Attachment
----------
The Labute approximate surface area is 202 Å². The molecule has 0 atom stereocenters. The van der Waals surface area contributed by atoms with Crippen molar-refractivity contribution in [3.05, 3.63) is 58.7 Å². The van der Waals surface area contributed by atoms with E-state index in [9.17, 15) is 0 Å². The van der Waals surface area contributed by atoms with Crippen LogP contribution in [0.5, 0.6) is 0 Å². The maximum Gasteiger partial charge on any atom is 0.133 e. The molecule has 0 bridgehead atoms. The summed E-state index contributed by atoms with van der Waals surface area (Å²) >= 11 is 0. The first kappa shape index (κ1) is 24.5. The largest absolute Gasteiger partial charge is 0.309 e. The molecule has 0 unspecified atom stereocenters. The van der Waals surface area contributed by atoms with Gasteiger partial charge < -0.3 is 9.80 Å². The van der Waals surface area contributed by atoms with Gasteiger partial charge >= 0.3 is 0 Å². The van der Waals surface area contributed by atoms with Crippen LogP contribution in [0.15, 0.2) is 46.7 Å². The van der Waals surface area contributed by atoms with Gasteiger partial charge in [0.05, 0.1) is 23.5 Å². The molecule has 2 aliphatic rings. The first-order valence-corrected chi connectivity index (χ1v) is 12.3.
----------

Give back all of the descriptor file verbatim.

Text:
The Labute approximate surface area is 202 Å². The molecule has 0 atom stereocenters. The van der Waals surface area contributed by atoms with Crippen molar-refractivity contribution in [3.05, 3.63) is 58.7 Å². The van der Waals surface area contributed by atoms with E-state index in [9.17, 15) is 0 Å². The van der Waals surface area contributed by atoms with Crippen LogP contribution in [0.5, 0.6) is 0 Å². The maximum Gasteiger partial charge on any atom is 0.133 e. The molecule has 0 bridgehead atoms. The summed E-state index contributed by atoms with van der Waals surface area (Å²) >= 11 is 0. The first kappa shape index (κ1) is 24.5. The largest absolute Gasteiger partial charge is 0.309 e. The molecule has 0 unspecified atom stereocenters. The van der Waals surface area contributed by atoms with Gasteiger partial charge < -0.3 is 9.80 Å². The van der Waals surface area contributed by atoms with Gasteiger partial charge >= 0.3 is 0 Å². The van der Waals surface area contributed by atoms with Crippen LogP contribution in [0.15, 0.2) is 46.7 Å². The van der Waals surface area contributed by atoms with Gasteiger partial charge in [0.05, 0.1) is 23.5 Å². The molecule has 2 aliphatic rings. The first-order valence-corrected chi connectivity index (χ1v) is 12.3.